What Great Leadership Looks Like When Everything Goes Wrong
There’s a common management acronym used to describe those times when careful planning and strategy go awry: VUCA, which is short for volatility, uncertainty, complexity, and ambiguity. Undoubtedly this last year left leaders’ heads spinning with how to navigate this VUCA work world.
Workplace leaders can’t fix the fallout from the crises the world has seen this year. And that’s ok. But the importance of strong leadership skills in organizations during a time when everything seems to be going wrong can’t be overemphasized enough. Great leaders must acknowledge what’s within their control, and that’s supporting the company’s greatest assets — its people.
While there are many ways leaders can guide teams through times of VUCA, the following traits are essential for leaders to demonstrate now and to continue to foster in themselves throughout their careers.
In a volatile world, empathy is the most significant behavior managers can show their teams. For the last year, demonstrating empathy in leadership means understanding that work isn’t like it used to be. Employees have challenges and distractions they didn’t previously face when working in an office. One way to show empathy is by encouraging team members to make wellbeing a top priority, whether that’s taking time off or adjusting their work schedules to care for family members.
Research shows a connection between the emotional well-being of employees and their productivity. Emotions can be contagious. When employees witness unpleasant interactions between coworkers, they feel emotionally depleted. Empathetic leaders are skilled at reading how people are feeling and addressing problems before they escalate.
Because a company’s greatest asset is its talent, empathy simply makes good business sense. Empathetic managers experience higher performance and less turnover on their teams. This high emotional intelligence helps managers motivate their team members and defuse tense situations.
Leaders must reflect carefully on how they communicate in the remote and distributed workplace. Many subtle body language cues are lost in virtual work, while video calls may magnify some unintentional nonverbal communication cues. Leaders should consider their words, tone, voice, and manner of communicating to employees during meetings. To compensate for the ambiguity of virtual conversations, overcommunicate to every group possible, watch every signal, and be intentional about the messages sent to the team.
Harvard Business Review explains why overcommunication is so critical. “When leaders clearly communicate their expectations, they avoid blindsiding people and ensure that everyone is on the same page. In a safe environment, employees can relax, invoking the brain’s higher capacity for social engagement, innovation, creativity, and ambition.”
Beyond simply sharing information, leaders must understand how to use communication to foster their team’s growth. They can provide broader context but should also encourage their direct reports to make their own decisions. Leaders who have learned to ask good questions empower their teams even during uncertainty rather than preventing progress.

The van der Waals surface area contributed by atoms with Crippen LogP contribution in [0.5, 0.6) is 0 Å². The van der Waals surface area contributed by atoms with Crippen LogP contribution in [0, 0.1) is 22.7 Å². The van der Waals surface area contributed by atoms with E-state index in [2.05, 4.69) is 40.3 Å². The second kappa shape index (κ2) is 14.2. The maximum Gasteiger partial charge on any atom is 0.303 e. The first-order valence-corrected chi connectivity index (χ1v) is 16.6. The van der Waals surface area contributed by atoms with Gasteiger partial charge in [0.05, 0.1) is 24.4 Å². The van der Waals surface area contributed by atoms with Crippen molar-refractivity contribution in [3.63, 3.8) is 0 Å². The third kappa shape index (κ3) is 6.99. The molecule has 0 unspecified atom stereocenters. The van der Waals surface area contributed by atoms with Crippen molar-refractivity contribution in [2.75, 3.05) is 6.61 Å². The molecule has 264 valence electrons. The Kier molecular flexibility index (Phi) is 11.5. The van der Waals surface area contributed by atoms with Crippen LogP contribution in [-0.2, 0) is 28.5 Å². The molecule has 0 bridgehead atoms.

Creating a psychologically safe workplace means encouraging employees to bring their authentic selves to work. But they won’t feel comfortable doing that unless they see leaders also showing up authentically. It’s time to scrap whatever stoic vision leaders once had of themselves and show their vulnerability.
Authenticity means avoiding sugar-coating your communications. Instead, be transparent and straightforward about any uncertainties. Employees appreciate this honesty. The more employees see a 360-degree view or the “human side” of their leader, the more confident and trusting they will feel.
However, in times of VUCA, remember that teams need to see their leaders calm and confident. Employees look to leadership to determine their own sentiment on the company’s performance. Confidence and authenticity aren’t mutually exclusive. Leaders should show their employees that the organization and other leadership members are continuing to make thoughtful, strategic decisions even in a time of crisis.
Developing leaders ready to tackle volatility
Dream as they might, leaders have no crystal ball to guarantee a future of projects and timelines going according to plan. But they can build a defense shield around those plans, their company, and their employees by developing the skills that can help them tackle whatever complexities the world throws their way. Leaders who show empathy, strong communication, and authenticity will successfully steer their employees and company through the most trying of challenges.
Start building a leadership development program with empathy, communication, and authenticity at its core with Reimagining Leadership Development for a Multi-Generational Workforce.